Magazine article Journal of Property Management

Power Surge: Fueling Your Bottom Line with Energy Efficiencies

Magazine article Journal of Property Management

Power Surge: Fueling Your Bottom Line with Energy Efficiencies

Article excerpt

Nearly 90 percent of the estimated five million commercial buildings in the United States are more than 15 years old. Consequently, during construction of these buildings, builders could not take advantage of the energy-efficient technologies now standard.

Today, builders, owners and property managers are paying close attention to the kind of value they can obtain by implementing energy-efficient strategies. They're considering everything from water conservation and wind energy to electrical product upgrades and solar panels. The Hines organization is one real estate firm committed to conserving energy in its owned and managed office buildings. Recently, it was recognized by Energy Star [R] for outstanding energy conservation in nine of its Houston-based office buildings and 33 properties in 18 other cities.

"When the Hines organization committed itself to energy conservation, we immediately set out to be a leader," said Jeffrey C. Hines, president of Hines.

Companies like Hines are recognizing that specific strategies must be developed and implemented to combat the growing demand for energy. According to the Energy Information Agency's Annual Outlook for 2002, higher demand for energy and increased production will characterize the United States' future.

The report predicts continued growth in electricity use through 2020. Growth rates are expected to reach 1.7 percent per year in the residential sector. In the commercial and industrial sectors, annual growth rates should reach 2.3 percent and 1.4 percent, respectively, between 2000 and 2020.

Water Conservation

However, electricity isn't the only energy resource at issue. For many owners and managers of residential properties, water conservation has become a top priority. In order to encourage residents to use less water, an increasing number of owners are implementing water billing programs.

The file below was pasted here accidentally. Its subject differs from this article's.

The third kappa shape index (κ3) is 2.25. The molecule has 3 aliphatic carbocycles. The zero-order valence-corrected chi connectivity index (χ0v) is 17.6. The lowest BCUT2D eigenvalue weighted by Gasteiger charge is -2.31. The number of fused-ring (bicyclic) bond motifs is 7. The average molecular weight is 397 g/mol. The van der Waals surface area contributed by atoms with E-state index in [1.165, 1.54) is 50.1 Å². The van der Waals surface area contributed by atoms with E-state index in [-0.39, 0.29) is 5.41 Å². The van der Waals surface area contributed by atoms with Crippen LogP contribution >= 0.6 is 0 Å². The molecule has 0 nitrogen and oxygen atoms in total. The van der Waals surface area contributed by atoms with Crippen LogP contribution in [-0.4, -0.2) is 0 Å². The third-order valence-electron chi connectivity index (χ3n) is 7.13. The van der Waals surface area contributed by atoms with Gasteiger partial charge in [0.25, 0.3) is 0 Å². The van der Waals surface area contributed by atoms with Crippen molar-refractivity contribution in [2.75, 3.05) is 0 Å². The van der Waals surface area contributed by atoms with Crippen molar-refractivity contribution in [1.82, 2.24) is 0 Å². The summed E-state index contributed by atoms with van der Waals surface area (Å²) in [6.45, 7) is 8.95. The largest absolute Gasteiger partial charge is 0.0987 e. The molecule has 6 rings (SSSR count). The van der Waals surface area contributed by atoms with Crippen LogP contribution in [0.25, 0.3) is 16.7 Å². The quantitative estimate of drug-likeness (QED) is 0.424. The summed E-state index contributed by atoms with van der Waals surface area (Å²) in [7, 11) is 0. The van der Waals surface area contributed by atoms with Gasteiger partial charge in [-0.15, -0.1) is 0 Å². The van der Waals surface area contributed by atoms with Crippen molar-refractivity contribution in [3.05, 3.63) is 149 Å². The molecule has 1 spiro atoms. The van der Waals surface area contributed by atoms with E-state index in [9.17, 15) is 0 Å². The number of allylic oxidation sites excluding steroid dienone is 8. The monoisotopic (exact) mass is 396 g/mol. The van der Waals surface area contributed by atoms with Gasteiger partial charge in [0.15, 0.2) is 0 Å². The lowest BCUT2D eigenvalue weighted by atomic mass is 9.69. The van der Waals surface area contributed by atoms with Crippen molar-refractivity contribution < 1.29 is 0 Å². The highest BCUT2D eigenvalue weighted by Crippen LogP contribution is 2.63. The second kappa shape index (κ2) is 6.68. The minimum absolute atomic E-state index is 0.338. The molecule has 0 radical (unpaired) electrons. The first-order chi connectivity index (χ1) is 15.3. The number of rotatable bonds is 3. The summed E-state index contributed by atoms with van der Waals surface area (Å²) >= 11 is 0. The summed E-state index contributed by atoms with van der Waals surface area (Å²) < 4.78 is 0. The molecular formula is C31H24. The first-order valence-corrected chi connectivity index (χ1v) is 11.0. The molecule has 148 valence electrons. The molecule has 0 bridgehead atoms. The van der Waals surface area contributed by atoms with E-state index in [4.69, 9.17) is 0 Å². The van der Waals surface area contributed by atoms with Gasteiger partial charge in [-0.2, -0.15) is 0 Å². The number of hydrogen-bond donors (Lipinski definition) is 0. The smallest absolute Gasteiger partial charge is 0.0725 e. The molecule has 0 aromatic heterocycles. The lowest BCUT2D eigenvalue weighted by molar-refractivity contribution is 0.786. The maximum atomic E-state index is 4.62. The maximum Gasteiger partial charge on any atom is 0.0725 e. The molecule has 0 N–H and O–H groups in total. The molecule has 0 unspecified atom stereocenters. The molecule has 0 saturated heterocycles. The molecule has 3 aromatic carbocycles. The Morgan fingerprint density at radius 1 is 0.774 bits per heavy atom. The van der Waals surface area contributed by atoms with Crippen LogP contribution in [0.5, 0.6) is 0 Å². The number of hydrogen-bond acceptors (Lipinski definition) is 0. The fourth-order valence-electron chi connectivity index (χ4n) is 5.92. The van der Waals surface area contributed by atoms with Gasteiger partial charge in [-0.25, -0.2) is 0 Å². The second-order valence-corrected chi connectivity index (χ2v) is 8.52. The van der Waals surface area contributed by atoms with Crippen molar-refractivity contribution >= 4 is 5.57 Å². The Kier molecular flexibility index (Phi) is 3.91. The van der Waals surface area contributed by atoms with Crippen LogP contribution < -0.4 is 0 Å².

Robert Sherman, president of National Water and Power, noted that water usage programs can result in substantial savings. He estimated water consumption is reduced by 5 percent when using the Resident Utility Billing System (RUBS) method, while the sub-metering of individual residential units results in water usage reduction of between 20 and 30 percent.

"Water costs have nearly doubled in the last ten years, Sherman explained. "As the population increases, we need to conserve the water we have and place less pressure on our current water facilities."

Property managers and owners have begun to track increases in water costs and surges of use. "They're checking for leaks under the pool or around the building as they become aware that these are costs that can be reduced or controlled," Sherman said.

Given this emphasis on energy conservation, apartment renters are becoming more accepting of resident-based water billing systems. Sherman noted that "more than 2.5 million apartment units are involved in passing costs on to the resident separately from rent. Billing formulas based on square footage or unit occupancy are more equitable to the resident. Sub-metering allows renters to pay only for their portion of water usage.

In addition to water, energy experts are also pointing to alternative resources such as solar and wind energy. Thanks to rising natural gas prices, there is increasing demand for wind energy. The cost of energy from larger electrical output wind turbines used in utility-interconnected or wind farm applications has dropped from more than $1 per kilowatt-hour (kWh) in 1978 to less than $0.05 per kWh in 1998. Prices are projected to plummet to $0.025 per kWh when new large wind plants come online this year. In the past five years, the hardware costs of these wind turbines have dropped below $800 per installed kilowatt, under pricing the capital costs of almost every other type of power plant.

Examining Energy Efficiencies

Whatever the source of energy, one fact remains. …

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